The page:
Burna Boy, Nigerian Afrofusion singer, has dropped the visuals to ‘Another Story’, a critically acclaimed track off his ‘African Giant‘ album.

The video, which was released on Monday as a follow-up to the visuals for ‘Pull UP‘, marks Nigeria’s Independence Day, which took place on October 1, 1960.

It commences by taking a shallow dive into the history of pre-colonial Nigeria and portraying people of colour being blinded by social vices including political corruption, fear, killings, malnutrition, and conflict.

It also sees Burna Boy air his grievances with regards to the country’s political scene and the endless litany of unactualized manifesto promises while accusing leaders in the country of deploying deceptive measures to drive their ambitions.

The talented songwriter went on to call for unity among the African people and hopes for a collective black consciousness where accountability is paramount.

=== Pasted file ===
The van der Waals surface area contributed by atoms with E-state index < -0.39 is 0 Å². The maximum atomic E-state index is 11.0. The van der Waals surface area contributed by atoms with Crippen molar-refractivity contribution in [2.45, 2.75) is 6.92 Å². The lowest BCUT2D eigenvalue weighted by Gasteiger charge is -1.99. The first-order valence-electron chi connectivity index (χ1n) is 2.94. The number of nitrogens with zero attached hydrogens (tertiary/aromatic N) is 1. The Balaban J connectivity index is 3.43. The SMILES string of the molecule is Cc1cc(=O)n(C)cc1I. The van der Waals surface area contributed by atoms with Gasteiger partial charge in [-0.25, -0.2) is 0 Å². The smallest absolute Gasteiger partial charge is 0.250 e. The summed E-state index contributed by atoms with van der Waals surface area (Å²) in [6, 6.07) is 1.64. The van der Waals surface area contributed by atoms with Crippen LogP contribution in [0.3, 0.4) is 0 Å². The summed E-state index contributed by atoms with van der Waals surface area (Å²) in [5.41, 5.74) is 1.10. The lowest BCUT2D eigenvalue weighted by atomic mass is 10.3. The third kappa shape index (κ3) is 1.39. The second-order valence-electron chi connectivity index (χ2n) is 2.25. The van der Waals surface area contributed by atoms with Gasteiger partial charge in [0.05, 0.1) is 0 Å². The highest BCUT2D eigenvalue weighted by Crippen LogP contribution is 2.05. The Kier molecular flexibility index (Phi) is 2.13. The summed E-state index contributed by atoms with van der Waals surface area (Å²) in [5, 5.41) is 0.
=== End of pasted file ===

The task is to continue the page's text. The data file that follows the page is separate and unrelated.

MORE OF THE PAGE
As Manifest, who features in the video, joins in, the Ghanaian rapper compliments Burna’s narrative with deftly crafted satirical lines that take a critical shot at the continuously widening gap between the rich and poor in the African society.

Watch the video below:

Among the admirable touches of creativity for which Burna Boy’s ‘Another Story’ is marked, is the manner in which the singer sandwiches the sequence of events in the video with a narrative that traces history to the status quo.

“To understand Nigeria, you need to appreciate where it came from. iN 1900, the British officially assumed responsibility for the administration of the whole of what came to be known as Nigeria from the Niger Company,” the prelude postlude read.

“And then, gradually over the years, British protectorates were established throughout the territory. In 1914, the protectorates were amalgamated into one Nigeria. Actually, there’s one additional detail that bears mentioning.

“In order to take over the territory from the Niger Company, the British government paid £865,ooo, a huge amount in 1900. To establish a simple truth, the British didn’t travel halfway across the world to spread democracy. Nigeria started off as a business deal between company and government.”



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